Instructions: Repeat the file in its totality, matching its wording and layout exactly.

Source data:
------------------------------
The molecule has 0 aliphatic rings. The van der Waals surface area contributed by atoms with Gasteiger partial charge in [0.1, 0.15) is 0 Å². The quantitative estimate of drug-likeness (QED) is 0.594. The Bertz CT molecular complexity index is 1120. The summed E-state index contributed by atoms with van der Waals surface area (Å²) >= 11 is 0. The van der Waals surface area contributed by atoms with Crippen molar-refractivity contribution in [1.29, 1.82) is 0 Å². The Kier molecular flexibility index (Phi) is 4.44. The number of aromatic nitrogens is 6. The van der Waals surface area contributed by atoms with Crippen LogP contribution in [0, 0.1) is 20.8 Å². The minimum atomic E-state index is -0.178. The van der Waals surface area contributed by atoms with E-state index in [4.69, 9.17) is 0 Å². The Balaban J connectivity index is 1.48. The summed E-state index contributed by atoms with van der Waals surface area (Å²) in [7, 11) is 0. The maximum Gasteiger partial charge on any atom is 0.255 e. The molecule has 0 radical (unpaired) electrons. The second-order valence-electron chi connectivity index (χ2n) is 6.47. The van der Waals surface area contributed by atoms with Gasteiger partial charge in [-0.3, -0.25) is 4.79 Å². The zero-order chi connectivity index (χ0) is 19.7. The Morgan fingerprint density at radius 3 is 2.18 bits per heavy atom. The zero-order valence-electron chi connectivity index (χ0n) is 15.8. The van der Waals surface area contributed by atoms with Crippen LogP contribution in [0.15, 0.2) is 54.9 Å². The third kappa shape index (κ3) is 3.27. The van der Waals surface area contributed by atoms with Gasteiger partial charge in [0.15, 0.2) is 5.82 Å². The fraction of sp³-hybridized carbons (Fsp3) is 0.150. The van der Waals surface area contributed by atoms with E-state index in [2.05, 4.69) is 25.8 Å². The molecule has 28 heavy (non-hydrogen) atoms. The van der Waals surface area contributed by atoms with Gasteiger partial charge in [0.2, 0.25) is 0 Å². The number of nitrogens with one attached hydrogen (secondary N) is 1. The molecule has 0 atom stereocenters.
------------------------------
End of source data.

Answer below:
The molecule has 0 aliphatic rings. The van der Waals surface area contributed by atoms with Gasteiger partial charge in [0.1, 0.15) is 0 Å². The quantitative estimate of drug-likeness (QED) is 0.594. The Bertz CT molecular complexity index is 1120. The summed E-state index contributed by atoms with van der Waals surface area (Å²) >= 11 is 0. The van der Waals surface area contributed by atoms with Crippen molar-refractivity contribution in [1.29, 1.82) is 0 Å². The Kier molecular flexibility index (Phi) is 4.44. The number of aromatic nitrogens is 6. The van der Waals surface area contributed by atoms with Crippen LogP contribution in [0, 0.1) is 20.8 Å². The minimum atomic E-state index is -0.178. The van der Waals surface area contributed by atoms with E-state index in [4.69, 9.17) is 0 Å². The Balaban J connectivity index is 1.48. The summed E-state index contributed by atoms with van der Waals surface area (Å²) in [7, 11) is 0. The maximum Gasteiger partial charge on any atom is 0.255 e. The molecule has 0 radical (unpaired) electrons. The second-order valence-electron chi connectivity index (χ2n) is 6.47. The van der Waals surface area contributed by atoms with Gasteiger partial charge in [-0.3, -0.25) is 4.79 Å². The zero-order chi connectivity index (χ0) is 19.7. The Morgan fingerprint density at radius 3 is 2.18 bits per heavy atom. The zero-order valence-electron chi connectivity index (χ0n) is 15.8. The van der Waals surface area contributed by atoms with Crippen LogP contribution in [0.15, 0.2) is 54.9 Å². The third kappa shape index (κ3) is 3.27. The van der Waals surface area contributed by atoms with Gasteiger partial charge in [0.15, 0.2) is 5.82 Å². The fraction of sp³-hybridized carbons (Fsp3) is 0.150. The van der Waals surface area contributed by atoms with E-state index in [2.05, 4.69) is 25.8 Å². The molecule has 28 heavy (non-hydrogen) atoms. The van der Waals surface area contributed by atoms with Gasteiger partial charge in [0.2, 0.25) is 0 Å². The number of nitrogens with one attached hydrogen (secondary N) is 1. The molecule has 0 atom stereocenters.